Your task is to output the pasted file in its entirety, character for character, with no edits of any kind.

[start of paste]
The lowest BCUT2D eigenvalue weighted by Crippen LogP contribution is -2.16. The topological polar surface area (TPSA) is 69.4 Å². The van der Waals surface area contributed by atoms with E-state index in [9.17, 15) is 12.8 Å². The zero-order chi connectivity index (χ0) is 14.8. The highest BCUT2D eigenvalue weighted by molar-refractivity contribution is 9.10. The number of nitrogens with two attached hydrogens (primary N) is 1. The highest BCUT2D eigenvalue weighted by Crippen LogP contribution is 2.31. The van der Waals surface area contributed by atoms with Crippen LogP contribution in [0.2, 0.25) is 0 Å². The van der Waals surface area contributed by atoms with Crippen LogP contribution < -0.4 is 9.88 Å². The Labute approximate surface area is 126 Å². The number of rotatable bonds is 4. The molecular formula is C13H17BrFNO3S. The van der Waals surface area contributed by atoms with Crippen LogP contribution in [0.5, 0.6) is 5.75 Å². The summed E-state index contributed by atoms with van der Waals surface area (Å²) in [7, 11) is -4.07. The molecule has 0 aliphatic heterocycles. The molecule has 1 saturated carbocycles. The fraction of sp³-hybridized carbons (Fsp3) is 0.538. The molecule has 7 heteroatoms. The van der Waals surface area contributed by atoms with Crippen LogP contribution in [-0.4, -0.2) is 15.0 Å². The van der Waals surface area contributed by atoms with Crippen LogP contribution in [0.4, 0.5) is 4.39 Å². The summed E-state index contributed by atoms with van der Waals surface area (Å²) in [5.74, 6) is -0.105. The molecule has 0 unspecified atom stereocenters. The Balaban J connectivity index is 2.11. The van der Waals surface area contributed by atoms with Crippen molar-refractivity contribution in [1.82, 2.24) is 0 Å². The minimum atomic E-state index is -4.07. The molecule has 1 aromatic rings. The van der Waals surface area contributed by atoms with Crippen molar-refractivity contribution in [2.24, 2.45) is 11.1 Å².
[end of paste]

The lowest BCUT2D eigenvalue weighted by Crippen LogP contribution is -2.16. The topological polar surface area (TPSA) is 69.4 Å². The van der Waals surface area contributed by atoms with E-state index in [9.17, 15) is 12.8 Å². The zero-order chi connectivity index (χ0) is 14.8. The highest BCUT2D eigenvalue weighted by molar-refractivity contribution is 9.10. The number of nitrogens with two attached hydrogens (primary N) is 1. The highest BCUT2D eigenvalue weighted by Crippen LogP contribution is 2.31. The van der Waals surface area contributed by atoms with Crippen LogP contribution in [0.2, 0.25) is 0 Å². The van der Waals surface area contributed by atoms with Crippen LogP contribution < -0.4 is 9.88 Å². The Labute approximate surface area is 126 Å². The number of rotatable bonds is 4. The molecular formula is C13H17BrFNO3S. The van der Waals surface area contributed by atoms with Crippen LogP contribution in [0.5, 0.6) is 5.75 Å². The summed E-state index contributed by atoms with van der Waals surface area (Å²) in [7, 11) is -4.07. The molecule has 0 aliphatic heterocycles. The molecule has 1 saturated carbocycles. The fraction of sp³-hybridized carbons (Fsp3) is 0.538. The molecule has 7 heteroatoms. The van der Waals surface area contributed by atoms with Crippen LogP contribution in [-0.4, -0.2) is 15.0 Å². The van der Waals surface area contributed by atoms with Crippen LogP contribution in [0.4, 0.5) is 4.39 Å². The summed E-state index contributed by atoms with van der Waals surface area (Å²) in [5.74, 6) is -0.105. The molecule has 0 unspecified atom stereocenters. The Balaban J connectivity index is 2.11. The van der Waals surface area contributed by atoms with Crippen molar-refractivity contribution in [1.82, 2.24) is 0 Å². The minimum atomic E-state index is -4.07. The molecule has 1 aromatic rings. The van der Waals surface area contributed by atoms with Crippen molar-refractivity contribution in [2.24, 2.45) is 11.1 Å².